It seemed fitting that Currahee was the name of the mountain at Camp Toccoa as it is an indian word for "Stand Alone" - significant that paratroopers do "stand alone" as they drop behind enemy lines. Today Currahee" is the motto of the 506th Infantry Regiment.
Camp Toccoa subjected the young men who trained there with many rigorous physical challenges to help prepare them for battle. One notable event was the 115 mile march from Camp Toccoa in December 1942, where they boarded trains for the remainder of the trip to Fort Bennng. The four day hike was a challenge to best the Japanese record of a similar maneuver.
Soon after the war Camp Toccoa was dismantled. Little remains - some roads and curbs, fire hydrants, the old well house, a water tank, and a block building either used a recreation center or bunk house.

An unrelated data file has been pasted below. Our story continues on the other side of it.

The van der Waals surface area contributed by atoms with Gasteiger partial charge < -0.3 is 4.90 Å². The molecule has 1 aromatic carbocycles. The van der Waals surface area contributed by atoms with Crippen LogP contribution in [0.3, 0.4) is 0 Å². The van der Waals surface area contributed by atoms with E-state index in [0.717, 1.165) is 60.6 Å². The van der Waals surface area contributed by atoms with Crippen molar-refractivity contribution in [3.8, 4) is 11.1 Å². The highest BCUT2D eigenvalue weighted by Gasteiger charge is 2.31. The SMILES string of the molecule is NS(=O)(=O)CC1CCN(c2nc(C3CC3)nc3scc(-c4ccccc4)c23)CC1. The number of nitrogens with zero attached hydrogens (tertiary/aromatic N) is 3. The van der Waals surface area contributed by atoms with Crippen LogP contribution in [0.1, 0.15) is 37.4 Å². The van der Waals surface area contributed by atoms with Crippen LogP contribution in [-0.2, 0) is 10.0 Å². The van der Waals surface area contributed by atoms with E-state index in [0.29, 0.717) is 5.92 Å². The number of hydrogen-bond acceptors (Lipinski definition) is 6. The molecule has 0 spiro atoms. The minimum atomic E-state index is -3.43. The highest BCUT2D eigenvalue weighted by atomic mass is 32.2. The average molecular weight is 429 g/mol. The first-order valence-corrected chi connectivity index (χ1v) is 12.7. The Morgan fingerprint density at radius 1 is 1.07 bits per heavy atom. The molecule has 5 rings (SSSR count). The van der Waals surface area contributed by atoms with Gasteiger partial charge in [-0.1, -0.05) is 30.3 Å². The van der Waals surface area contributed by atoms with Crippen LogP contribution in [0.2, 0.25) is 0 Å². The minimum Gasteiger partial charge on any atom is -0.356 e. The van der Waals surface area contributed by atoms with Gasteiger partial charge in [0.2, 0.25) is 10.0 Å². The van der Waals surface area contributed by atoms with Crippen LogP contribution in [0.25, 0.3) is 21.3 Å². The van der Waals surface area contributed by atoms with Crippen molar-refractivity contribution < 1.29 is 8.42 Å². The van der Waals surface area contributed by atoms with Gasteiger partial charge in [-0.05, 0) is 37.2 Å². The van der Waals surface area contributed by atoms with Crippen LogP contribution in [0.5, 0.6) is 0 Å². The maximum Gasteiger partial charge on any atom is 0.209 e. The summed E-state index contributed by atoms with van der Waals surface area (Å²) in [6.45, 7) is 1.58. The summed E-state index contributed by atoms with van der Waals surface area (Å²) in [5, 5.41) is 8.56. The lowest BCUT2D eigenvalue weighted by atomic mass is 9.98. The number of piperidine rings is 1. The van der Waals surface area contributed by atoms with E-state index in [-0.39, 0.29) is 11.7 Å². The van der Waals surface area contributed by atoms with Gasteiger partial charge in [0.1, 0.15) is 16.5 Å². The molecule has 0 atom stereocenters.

The roads up Currahee Mountain remain as U.S. Forest Service roads and as a reminder of the quote from training soldiers, "Three Miles up, Three Miles down," as they used these roads for their hikes and runs.
In recent years Camp Toccoa has become a destination for historians, tour groups, reunions, and especially veterans returning to visit their "home" during training. Currahee Mountain is part of the Piedmont province and rises sharply about 800 feet above its surroundings and is the highest peak in Stephens County Georgia. Also adjacent to the Chattahoochee National Forest, Camp Toccoa has become a favorite place to camp, hike, horseback ride, sightseeing, and to run footraces following the footsteps of the soldiers run of "Three Miles up, Three Miles down".
Band of Brothers
Sixteen hundred men from the first 5,000 who came to Camp Toccoa became the 506th Parachute Infantry Division (PID) of the U.S. Army’s 101st Airborne Division. Nicknamed "Easy Company," their story is told in the award winning HBO series "Band of Brothers" - The story of Easy Company of the US Army 101st Airborne division and their mission in WWII Europe from Operation Overlord through V-J Day.